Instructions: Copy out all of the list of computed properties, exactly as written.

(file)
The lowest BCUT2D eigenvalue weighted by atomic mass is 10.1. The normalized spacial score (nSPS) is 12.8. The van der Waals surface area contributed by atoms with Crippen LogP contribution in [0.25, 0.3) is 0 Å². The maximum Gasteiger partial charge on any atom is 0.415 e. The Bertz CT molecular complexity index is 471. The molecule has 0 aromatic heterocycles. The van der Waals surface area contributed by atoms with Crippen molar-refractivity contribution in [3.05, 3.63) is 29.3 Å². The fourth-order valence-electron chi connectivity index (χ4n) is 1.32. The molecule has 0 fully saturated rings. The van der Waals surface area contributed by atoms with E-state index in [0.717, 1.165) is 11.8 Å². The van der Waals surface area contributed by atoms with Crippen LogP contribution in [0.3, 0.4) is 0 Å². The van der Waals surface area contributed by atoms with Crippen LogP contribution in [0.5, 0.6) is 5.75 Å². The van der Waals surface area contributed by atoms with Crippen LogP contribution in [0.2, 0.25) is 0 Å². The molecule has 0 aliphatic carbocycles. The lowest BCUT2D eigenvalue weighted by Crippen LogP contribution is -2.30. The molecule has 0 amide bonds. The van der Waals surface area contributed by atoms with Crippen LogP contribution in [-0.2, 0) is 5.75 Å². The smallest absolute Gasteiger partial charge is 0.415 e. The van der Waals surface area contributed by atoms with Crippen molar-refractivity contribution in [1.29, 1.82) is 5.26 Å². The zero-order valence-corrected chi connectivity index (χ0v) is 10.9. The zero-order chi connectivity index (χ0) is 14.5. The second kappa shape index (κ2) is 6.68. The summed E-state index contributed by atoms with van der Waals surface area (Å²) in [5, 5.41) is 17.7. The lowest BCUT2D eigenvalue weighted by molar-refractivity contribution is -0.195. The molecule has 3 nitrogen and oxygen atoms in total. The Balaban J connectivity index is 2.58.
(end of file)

The lowest BCUT2D eigenvalue weighted by atomic mass is 10.1. The normalized spacial score (nSPS) is 12.8. The van der Waals surface area contributed by atoms with Crippen LogP contribution in [0.25, 0.3) is 0 Å². The maximum Gasteiger partial charge on any atom is 0.415 e. The Bertz CT molecular complexity index is 471. The molecule has 0 aromatic heterocycles. The van der Waals surface area contributed by atoms with Crippen molar-refractivity contribution in [3.05, 3.63) is 29.3 Å². The fourth-order valence-electron chi connectivity index (χ4n) is 1.32. The molecule has 0 fully saturated rings. The van der Waals surface area contributed by atoms with E-state index in [0.717, 1.165) is 11.8 Å². The van der Waals surface area contributed by atoms with Crippen LogP contribution in [0.3, 0.4) is 0 Å². The van der Waals surface area contributed by atoms with Crippen LogP contribution in [0.5, 0.6) is 5.75 Å². The van der Waals surface area contributed by atoms with Crippen LogP contribution in [0.2, 0.25) is 0 Å². The molecule has 0 aliphatic carbocycles. The lowest BCUT2D eigenvalue weighted by Crippen LogP contribution is -2.30. The molecule has 0 amide bonds. The van der Waals surface area contributed by atoms with Crippen LogP contribution in [-0.2, 0) is 5.75 Å². The smallest absolute Gasteiger partial charge is 0.415 e. The van der Waals surface area contributed by atoms with Crippen molar-refractivity contribution in [1.29, 1.82) is 5.26 Å². The zero-order valence-corrected chi connectivity index (χ0v) is 10.9. The zero-order chi connectivity index (χ0) is 14.5. The second kappa shape index (κ2) is 6.68. The summed E-state index contributed by atoms with van der Waals surface area (Å²) in [5, 5.41) is 17.7. The lowest BCUT2D eigenvalue weighted by molar-refractivity contribution is -0.195. The molecule has 3 nitrogen and oxygen atoms in total. The Balaban J connectivity index is 2.58.